Inability to chew properly can cause weakness, frailty in older people
Posted Aug 26 2008 4:03pm
Many older people are so weak that they move slowly, are terribly uncoordinated and often fall and break their bones. A study from France shows that part of this problem can be caused by faulty chewing ( American Journal of Clinical Nutrition , May 2007).
As almost all people age, they lose muscle tissue and become weaker. Muscles are built from the protein digested from food. The authors measured protein absorption in older people by feeding them radioactive leucine and then measuring the amount in their blood. Half the subjects had normal teeth and half had full dentures. Those who lost all their teeth had far lower absorption of the protein that they ate, absorbing only 30 percent compared to 48 percent for those who had their own teeth. This study shows that the ability to chew food affects nutritional status and may be a major factor in the health of elderly people.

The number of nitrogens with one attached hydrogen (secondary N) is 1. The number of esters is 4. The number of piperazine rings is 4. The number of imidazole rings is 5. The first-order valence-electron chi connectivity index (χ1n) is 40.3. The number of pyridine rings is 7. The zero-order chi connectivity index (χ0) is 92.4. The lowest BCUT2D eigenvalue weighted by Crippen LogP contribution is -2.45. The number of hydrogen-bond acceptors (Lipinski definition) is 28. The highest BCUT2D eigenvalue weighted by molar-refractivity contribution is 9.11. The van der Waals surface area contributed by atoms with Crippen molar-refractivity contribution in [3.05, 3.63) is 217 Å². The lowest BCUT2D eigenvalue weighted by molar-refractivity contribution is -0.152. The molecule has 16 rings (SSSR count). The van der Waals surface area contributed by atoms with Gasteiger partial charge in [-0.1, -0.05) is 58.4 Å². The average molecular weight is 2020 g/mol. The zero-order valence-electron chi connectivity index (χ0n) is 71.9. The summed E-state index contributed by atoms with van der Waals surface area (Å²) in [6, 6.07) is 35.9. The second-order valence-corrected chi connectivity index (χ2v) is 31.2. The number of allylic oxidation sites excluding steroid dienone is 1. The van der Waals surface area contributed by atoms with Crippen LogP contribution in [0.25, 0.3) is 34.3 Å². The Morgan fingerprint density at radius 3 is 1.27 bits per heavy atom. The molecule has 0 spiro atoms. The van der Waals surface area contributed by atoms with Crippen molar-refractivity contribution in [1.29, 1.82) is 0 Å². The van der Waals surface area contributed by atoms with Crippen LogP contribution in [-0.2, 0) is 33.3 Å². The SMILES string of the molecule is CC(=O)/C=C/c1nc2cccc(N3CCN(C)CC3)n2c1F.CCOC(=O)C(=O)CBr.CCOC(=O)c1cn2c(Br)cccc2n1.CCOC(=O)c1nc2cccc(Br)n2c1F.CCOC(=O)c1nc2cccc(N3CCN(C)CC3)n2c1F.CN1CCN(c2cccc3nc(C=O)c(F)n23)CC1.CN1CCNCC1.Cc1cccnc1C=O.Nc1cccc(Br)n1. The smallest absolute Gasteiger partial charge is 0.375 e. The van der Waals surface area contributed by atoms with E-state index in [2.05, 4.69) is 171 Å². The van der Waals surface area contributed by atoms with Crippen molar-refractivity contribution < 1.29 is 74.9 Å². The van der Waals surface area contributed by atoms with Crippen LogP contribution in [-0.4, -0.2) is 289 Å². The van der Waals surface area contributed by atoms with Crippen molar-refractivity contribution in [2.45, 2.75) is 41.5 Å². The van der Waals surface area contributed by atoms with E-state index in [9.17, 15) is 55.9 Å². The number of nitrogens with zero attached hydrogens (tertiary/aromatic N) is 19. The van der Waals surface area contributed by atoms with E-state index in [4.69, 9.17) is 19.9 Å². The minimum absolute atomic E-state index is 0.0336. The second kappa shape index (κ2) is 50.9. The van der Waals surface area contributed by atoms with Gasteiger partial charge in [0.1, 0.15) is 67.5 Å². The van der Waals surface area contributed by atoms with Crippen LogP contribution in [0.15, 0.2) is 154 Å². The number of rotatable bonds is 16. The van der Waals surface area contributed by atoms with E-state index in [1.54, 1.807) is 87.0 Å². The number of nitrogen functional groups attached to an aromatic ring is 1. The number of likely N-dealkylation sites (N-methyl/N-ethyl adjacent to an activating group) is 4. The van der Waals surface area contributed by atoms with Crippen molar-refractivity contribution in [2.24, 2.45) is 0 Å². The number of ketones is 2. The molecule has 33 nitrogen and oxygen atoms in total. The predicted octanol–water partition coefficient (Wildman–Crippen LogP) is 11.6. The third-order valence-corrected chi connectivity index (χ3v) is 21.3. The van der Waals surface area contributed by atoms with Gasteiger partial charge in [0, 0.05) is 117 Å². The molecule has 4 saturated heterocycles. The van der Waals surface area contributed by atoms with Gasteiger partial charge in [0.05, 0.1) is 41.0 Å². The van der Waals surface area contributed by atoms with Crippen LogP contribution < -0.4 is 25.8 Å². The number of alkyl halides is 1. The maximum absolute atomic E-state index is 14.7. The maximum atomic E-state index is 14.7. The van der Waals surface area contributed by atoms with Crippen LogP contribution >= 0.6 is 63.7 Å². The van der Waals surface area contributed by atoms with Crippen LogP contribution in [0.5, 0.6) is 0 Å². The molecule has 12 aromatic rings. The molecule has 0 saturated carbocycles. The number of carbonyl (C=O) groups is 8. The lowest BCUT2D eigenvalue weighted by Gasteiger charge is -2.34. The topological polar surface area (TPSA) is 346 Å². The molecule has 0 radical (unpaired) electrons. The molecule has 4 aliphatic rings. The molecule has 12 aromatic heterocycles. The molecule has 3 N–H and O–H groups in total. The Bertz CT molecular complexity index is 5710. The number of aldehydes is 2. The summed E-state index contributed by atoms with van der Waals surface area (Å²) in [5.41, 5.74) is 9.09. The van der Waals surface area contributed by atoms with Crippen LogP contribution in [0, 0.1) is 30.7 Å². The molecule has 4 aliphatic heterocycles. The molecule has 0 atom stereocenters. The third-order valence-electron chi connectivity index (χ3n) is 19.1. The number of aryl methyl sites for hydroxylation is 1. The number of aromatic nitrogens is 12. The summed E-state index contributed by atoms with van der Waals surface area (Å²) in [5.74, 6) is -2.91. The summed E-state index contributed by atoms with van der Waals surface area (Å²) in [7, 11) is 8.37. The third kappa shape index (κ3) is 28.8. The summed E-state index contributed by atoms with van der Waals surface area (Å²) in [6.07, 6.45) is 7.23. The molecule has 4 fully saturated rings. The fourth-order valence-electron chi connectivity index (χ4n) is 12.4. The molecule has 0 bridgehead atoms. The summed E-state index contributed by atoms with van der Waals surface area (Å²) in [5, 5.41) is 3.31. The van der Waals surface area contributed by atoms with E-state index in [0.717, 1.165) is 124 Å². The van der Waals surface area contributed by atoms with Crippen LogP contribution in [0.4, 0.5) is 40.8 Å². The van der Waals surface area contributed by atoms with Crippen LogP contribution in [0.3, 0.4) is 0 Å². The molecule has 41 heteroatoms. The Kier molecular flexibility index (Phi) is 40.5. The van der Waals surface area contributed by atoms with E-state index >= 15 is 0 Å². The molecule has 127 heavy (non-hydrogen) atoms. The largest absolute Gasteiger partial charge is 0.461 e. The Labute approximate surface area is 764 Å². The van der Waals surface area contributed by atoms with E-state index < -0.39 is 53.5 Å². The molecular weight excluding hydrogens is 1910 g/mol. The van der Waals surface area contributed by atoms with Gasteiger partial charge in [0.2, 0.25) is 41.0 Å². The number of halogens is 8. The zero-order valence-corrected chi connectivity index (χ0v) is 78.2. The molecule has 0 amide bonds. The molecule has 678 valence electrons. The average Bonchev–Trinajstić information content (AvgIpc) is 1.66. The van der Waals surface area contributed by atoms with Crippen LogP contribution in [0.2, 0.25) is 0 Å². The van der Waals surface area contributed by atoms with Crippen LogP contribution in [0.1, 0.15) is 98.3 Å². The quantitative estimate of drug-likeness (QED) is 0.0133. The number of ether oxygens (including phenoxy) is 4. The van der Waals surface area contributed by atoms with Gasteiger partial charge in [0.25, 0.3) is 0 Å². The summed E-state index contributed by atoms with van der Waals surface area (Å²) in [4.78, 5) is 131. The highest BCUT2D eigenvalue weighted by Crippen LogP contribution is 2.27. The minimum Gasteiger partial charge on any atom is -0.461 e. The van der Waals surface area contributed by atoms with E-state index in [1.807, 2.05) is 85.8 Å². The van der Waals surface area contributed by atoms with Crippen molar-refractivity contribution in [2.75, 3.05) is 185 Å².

Loss of muscle mass in older people weakens immunity as well. As you age, you lose your ability to kill germs because of lack of muscle. When germs get into your body, you must make white blood cells and proteins called antibodies to kill them. Antibodies and cells are made from protein and the only place that you can store extra protein is in your muscles. When you have large muscles, you have a ready source of protein to make antibodies and cells. When you have small muscles, you have a very limited source of amino acids to make protein, so your immunity may be inadequate to kill germs. More